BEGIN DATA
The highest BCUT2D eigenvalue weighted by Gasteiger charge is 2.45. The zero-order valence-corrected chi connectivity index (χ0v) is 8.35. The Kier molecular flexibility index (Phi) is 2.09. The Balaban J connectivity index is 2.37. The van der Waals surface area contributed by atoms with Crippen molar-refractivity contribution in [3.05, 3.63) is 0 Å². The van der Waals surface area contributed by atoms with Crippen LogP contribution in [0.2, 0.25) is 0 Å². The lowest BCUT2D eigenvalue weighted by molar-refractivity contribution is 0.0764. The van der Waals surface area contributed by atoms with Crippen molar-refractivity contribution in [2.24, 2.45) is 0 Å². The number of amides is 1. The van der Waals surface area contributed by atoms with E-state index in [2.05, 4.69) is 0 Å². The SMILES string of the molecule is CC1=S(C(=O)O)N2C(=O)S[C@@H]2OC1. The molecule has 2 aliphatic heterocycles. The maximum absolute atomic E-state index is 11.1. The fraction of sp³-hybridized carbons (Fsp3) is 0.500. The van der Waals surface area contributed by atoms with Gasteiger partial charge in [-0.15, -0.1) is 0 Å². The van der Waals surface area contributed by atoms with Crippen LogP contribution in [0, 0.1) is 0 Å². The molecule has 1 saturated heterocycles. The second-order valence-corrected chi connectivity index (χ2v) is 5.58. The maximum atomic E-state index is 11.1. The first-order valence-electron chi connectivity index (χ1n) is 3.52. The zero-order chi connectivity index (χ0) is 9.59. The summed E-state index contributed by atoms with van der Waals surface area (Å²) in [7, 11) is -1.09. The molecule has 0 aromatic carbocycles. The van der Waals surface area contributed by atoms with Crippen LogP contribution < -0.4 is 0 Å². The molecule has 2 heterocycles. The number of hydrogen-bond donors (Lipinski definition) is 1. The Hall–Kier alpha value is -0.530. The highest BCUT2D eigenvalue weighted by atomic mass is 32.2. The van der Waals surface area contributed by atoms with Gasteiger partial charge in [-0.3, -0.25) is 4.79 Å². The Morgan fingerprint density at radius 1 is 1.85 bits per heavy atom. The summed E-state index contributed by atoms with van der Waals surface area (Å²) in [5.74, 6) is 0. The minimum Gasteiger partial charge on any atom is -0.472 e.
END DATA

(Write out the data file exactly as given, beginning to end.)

The highest BCUT2D eigenvalue weighted by Gasteiger charge is 2.45. The zero-order valence-corrected chi connectivity index (χ0v) is 8.35. The Kier molecular flexibility index (Phi) is 2.09. The Balaban J connectivity index is 2.37. The van der Waals surface area contributed by atoms with Crippen molar-refractivity contribution in [3.05, 3.63) is 0 Å². The van der Waals surface area contributed by atoms with Crippen LogP contribution in [0.2, 0.25) is 0 Å². The lowest BCUT2D eigenvalue weighted by molar-refractivity contribution is 0.0764. The van der Waals surface area contributed by atoms with Crippen molar-refractivity contribution in [2.24, 2.45) is 0 Å². The number of amides is 1. The van der Waals surface area contributed by atoms with E-state index in [2.05, 4.69) is 0 Å². The SMILES string of the molecule is CC1=S(C(=O)O)N2C(=O)S[C@@H]2OC1. The molecule has 2 aliphatic heterocycles. The maximum absolute atomic E-state index is 11.1. The fraction of sp³-hybridized carbons (Fsp3) is 0.500. The van der Waals surface area contributed by atoms with Gasteiger partial charge in [-0.15, -0.1) is 0 Å². The van der Waals surface area contributed by atoms with Crippen LogP contribution in [0, 0.1) is 0 Å². The molecule has 1 saturated heterocycles. The second-order valence-corrected chi connectivity index (χ2v) is 5.58. The maximum atomic E-state index is 11.1. The first-order valence-electron chi connectivity index (χ1n) is 3.52. The zero-order chi connectivity index (χ0) is 9.59. The summed E-state index contributed by atoms with van der Waals surface area (Å²) in [7, 11) is -1.09. The molecule has 0 aromatic carbocycles. The van der Waals surface area contributed by atoms with Crippen LogP contribution < -0.4 is 0 Å². The molecule has 2 heterocycles. The number of hydrogen-bond donors (Lipinski definition) is 1. The Hall–Kier alpha value is -0.530. The highest BCUT2D eigenvalue weighted by atomic mass is 32.2. The van der Waals surface area contributed by atoms with Gasteiger partial charge in [-0.3, -0.25) is 4.79 Å². The Morgan fingerprint density at radius 1 is 1.85 bits per heavy atom. The summed E-state index contributed by atoms with van der Waals surface area (Å²) in [5.74, 6) is 0. The minimum Gasteiger partial charge on any atom is -0.472 e.